Guest Opinions

Guest Opinion: The Armenian genocide remembered after 100 years

One hundred years ago, 1.5 million Armenians were killed in a genocide. My grandparents survived, but as many as two-thirds of all Armenians in the Ottoman Empire (now Turkey) were killed. Today, we remember their legacy.

The Armenian genocide was so mercilessly efficient that it later provided a template for the Nazi Holocaust. Speaking in 1939, Adolf Hitler is quoted as having said: “Who, after all, speaks today of the annihilation of the Armenians?”

The Armenians are an ancient people whose homeland centers on Mount Ararat, the Bible’s location for Noah’s Ark. In 301 A.D., Armenia became the first Christian country in the world. Eventually falling under Ottoman rule, Armenians were made the subject of calls for jihad, and their killing was sanctioned by Muslim leaders. Finally, on April 24, 1915, a full genocide was launched. Able-bodied men were arrested and massacred or conscripted to forced labor. Women, children and the elderly were “deported” by means of railroad cars or death marches. Most died of starvation or disease. Many were bayoneted. Some were crucified.

My grandmother, Loucia, was one of the survivors. When she was 10, her family was pulled out of their home and Turkish gendarmes killed her parents while she watched. Loucia and her older sister and younger brother were sent on a death march to Aleppo, Syria. They ate grasses to stay alive. Miraculously, all three survived, but they were separated. The two sisters were forced to work as “maids” (essentially slaves). One day, the older sister saw a boy sleeping under a bench and recognized her little brother. For months, she sneaked rice to him, passing it over a wall, to keep him from starving. Eventually, a relief organization intervened and placed the three siblings in an orphanage.

My grandfather, Hovhannes, escaped the worst of the Armenian genocide. After his parents were killed in an earlier “pogrom,” he was conscripted into the Turkish army. He deserted in the Balkans, made his way to France, and saved enough money to book passage to America. On April 18, 1913, he stepped off the boat, age 24, unable to speak English and without a penny in his pocket.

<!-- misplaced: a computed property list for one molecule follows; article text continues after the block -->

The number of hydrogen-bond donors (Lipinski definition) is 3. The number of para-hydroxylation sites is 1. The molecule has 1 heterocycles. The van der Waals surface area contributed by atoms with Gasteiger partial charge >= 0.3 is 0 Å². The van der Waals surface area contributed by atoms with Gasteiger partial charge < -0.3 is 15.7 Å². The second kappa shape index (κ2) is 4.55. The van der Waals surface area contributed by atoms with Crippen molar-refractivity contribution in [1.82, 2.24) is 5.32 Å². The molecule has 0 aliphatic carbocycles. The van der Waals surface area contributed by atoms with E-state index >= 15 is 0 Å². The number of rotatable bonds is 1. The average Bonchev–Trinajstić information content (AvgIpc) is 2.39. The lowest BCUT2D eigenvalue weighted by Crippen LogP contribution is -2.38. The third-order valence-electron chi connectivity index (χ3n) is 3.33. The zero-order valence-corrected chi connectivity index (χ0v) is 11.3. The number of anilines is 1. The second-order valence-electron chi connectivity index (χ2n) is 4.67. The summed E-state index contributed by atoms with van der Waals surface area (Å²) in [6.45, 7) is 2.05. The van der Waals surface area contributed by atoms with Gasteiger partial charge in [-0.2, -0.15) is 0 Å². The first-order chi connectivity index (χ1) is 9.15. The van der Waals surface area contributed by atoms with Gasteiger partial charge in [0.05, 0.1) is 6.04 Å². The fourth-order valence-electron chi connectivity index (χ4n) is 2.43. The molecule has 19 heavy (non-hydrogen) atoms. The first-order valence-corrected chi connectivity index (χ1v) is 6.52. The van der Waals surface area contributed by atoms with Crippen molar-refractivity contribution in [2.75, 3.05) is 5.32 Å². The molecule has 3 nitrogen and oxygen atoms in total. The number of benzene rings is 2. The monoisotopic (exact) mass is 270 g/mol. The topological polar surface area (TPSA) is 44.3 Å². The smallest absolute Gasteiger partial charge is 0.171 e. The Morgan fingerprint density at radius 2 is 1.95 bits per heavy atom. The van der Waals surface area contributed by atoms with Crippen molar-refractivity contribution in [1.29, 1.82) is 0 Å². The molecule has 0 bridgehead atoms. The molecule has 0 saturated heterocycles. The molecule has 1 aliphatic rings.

Years later, another Armenian showed Hovhannes a picture of Loucia. After corresponding for a few months, they agreed to marry and he arranged for her passage to America. Settling in New York City, Hovhannes and Loucia raised five children. Two of their sons, including my father, fought in World War II. Hovhannes opened a small butcher shop selling meat and groceries, and it became a gathering place for Armenians. Customers would spend hours at the store, where Hovhannes — known as “Aslan,” or “lion” in Turkish — told jokes and urged young Armenians to learn English and get an education, because that was the only way to get ahead in America.

Over the years, the Armenian genocide has been recognized by many world leaders, including the Roman Catholic pope, the European Parliament, the French National Assembly and the Association of Genocide Scholars — but not the U.S. Congress, due to intense lobbying from Turkey, which outrageously continues to deny the genocide.

Today, Armenian-Americans remember the Armenian genocide with a mix of sadness for the victims and pride in the survivors who later flourished in this country. As poignantly stated in my grandfather’s 1965 obituary, his tomb was “the first in this hospitable country” and one what will “stay in our broken hearts as a monument to more than 30 innocent” family members who were killed by “Turkish yataghans” (short sabres) during the “Armenian Genocide.” May they all rest in peace.

John Zarian is an attorney and a shareholder in the Boise office of Parsons Behle & Latimer.